House Majority Leader Eric CantorEric CantorTrump nominates two new DOD officials Brat: New ObamaCare repeal bill has 'significant' changes Overnight Energy: Flint lawmaker pushes EPA for new lead rule MORE (R-Va.) on Monday blamed President Obama for Standard and Poor’s decision to downgrade the U.S. credit rating.
Calling the president an “unwilling partner, Cantor said the GOP “had to drag” Obama to the table “to make even the modest spending cuts” that were included in the deal earlier this month to raise the federal debt ceiling. S&P said the package didn’t go far enough in reducing the deficit.
Cantor made the arguments in an op-ed in The Washington Post.
S&P’s decision to downgrade intensified worries on Wall Street about the economy, which increasingly looks unsteady. The agency said it lacked confidence that political leaders in Washington, including both the president and GOP leaders in the House and Senate, could work together to lower the deficit.
Some economists worry the spending cuts could hurt the economy in the short term, though most of the cuts were targeted for later years. In his op-ed, Cantor said further spending would only hurt the economy further.
Economic problems related to the debt deal are a concern for both Obama and House Republicans, since both sides could be politically wounded by the legislation. Obama signed the legislation into law despite some misgivings, and a majority of the House Republican conference supported it.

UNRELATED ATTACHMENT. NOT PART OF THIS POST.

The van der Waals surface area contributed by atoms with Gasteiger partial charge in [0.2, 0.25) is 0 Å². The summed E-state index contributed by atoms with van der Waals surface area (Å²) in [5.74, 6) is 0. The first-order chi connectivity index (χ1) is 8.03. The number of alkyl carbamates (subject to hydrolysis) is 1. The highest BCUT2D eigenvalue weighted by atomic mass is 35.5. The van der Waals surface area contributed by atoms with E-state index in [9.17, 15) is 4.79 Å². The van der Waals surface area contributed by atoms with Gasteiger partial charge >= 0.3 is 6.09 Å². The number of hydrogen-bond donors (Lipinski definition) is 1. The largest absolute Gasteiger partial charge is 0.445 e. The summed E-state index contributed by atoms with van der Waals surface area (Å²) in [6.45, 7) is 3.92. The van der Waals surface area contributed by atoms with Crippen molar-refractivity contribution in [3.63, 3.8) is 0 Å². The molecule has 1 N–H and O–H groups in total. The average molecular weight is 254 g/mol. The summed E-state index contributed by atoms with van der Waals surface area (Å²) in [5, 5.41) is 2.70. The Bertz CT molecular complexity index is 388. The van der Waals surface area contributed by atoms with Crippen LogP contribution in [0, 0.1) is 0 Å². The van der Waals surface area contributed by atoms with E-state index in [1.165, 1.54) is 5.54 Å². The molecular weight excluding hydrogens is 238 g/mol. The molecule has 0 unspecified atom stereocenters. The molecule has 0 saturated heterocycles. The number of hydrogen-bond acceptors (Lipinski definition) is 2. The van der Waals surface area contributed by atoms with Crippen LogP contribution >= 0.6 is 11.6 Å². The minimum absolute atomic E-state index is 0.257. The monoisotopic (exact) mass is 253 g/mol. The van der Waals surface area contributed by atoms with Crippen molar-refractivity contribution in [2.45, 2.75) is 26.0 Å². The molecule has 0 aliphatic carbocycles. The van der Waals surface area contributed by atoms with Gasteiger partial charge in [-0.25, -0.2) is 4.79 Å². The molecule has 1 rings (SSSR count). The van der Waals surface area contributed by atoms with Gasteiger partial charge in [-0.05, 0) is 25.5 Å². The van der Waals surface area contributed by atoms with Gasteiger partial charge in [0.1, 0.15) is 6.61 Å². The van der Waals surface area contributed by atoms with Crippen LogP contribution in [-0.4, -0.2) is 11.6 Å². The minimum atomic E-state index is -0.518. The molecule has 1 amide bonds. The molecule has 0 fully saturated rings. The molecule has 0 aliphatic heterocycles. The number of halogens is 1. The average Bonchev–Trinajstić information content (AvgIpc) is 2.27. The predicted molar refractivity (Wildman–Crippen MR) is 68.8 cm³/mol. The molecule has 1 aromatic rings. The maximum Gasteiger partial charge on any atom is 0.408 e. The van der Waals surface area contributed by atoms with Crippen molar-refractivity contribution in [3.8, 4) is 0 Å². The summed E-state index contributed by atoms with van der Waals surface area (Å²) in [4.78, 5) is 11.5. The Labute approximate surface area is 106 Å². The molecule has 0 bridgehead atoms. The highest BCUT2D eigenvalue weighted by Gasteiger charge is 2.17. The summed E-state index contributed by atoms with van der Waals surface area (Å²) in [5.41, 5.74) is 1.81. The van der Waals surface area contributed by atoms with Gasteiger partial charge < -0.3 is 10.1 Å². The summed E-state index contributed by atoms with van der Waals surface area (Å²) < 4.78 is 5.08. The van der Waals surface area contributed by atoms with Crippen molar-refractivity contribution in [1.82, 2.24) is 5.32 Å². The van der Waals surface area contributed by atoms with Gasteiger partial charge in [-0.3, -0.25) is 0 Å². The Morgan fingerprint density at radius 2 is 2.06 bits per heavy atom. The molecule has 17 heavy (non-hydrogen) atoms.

The shot from Cantor follows Obama’s repeated criticism of Congress, which he said had refused to “put country ahead of party” during the debt talks.
Polls suggest voters have a lack of faith in both Obama and Republican leaders.
Seventy-one percent in a recent Gallup poll said they disapprove of Obama’s handling of the economy. But another Gallup poll shows Democrats with a 51 percent to 44 percent advantage over Republicans in a generic congressional ballot.
Cantor singled out new administration rules affecting cement plants and the construction industry for worsening the jobs crisis.
Cantor ripped an ozone regulation that he said would “affect nearly 100 cement plants” by setting “over-the-top requirements” that would increase costs and move jobs overseas.
He also criticized the “transport rule” promulgated by the Environmental Protection Agency (EPA), which Cantor said would cost thousands of jobs.
Cantor singled out the regulations for abuse as part of a broader argument that Obama’s support for higher taxes and more regulations was fueling economic uncertainty.
Cantor also provided a preview of the Republican agenda for the fall, which includes overturning EPA regulations and repealing a rule unpopular with business groups that requires governments to withhold 3 percent from most payments to contractors. Cantor indicated the GOP would also seek to block the National Labor Relations Board (NLRB) “from inhibiting where a business chooses to create jobs” in the lawsuit against Boeing’s plant in South Carolina.